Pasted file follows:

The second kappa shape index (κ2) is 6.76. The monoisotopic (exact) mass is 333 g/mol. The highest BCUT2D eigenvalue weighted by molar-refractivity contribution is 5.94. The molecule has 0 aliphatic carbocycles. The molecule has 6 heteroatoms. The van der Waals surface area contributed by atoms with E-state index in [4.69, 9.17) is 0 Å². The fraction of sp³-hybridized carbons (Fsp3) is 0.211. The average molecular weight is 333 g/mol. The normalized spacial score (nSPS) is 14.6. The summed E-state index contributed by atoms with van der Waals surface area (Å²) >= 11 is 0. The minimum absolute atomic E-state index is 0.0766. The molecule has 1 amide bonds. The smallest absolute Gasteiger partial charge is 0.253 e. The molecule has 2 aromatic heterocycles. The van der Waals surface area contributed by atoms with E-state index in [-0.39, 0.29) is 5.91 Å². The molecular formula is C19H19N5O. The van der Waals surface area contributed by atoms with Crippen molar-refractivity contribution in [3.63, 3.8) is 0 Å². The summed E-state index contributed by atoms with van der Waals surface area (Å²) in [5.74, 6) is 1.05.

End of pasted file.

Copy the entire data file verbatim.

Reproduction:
The second kappa shape index (κ2) is 6.76. The monoisotopic (exact) mass is 333 g/mol. The highest BCUT2D eigenvalue weighted by molar-refractivity contribution is 5.94. The molecule has 0 aliphatic carbocycles. The molecule has 6 heteroatoms. The van der Waals surface area contributed by atoms with E-state index in [4.69, 9.17) is 0 Å². The fraction of sp³-hybridized carbons (Fsp3) is 0.211. The average molecular weight is 333 g/mol. The normalized spacial score (nSPS) is 14.6. The summed E-state index contributed by atoms with van der Waals surface area (Å²) >= 11 is 0. The minimum absolute atomic E-state index is 0.0766. The molecule has 1 amide bonds. The smallest absolute Gasteiger partial charge is 0.253 e. The molecule has 2 aromatic heterocycles. The van der Waals surface area contributed by atoms with E-state index in [-0.39, 0.29) is 5.91 Å². The molecular formula is C19H19N5O. The van der Waals surface area contributed by atoms with Crippen molar-refractivity contribution in [3.63, 3.8) is 0 Å². The summed E-state index contributed by atoms with van der Waals surface area (Å²) in [5.74, 6) is 1.05.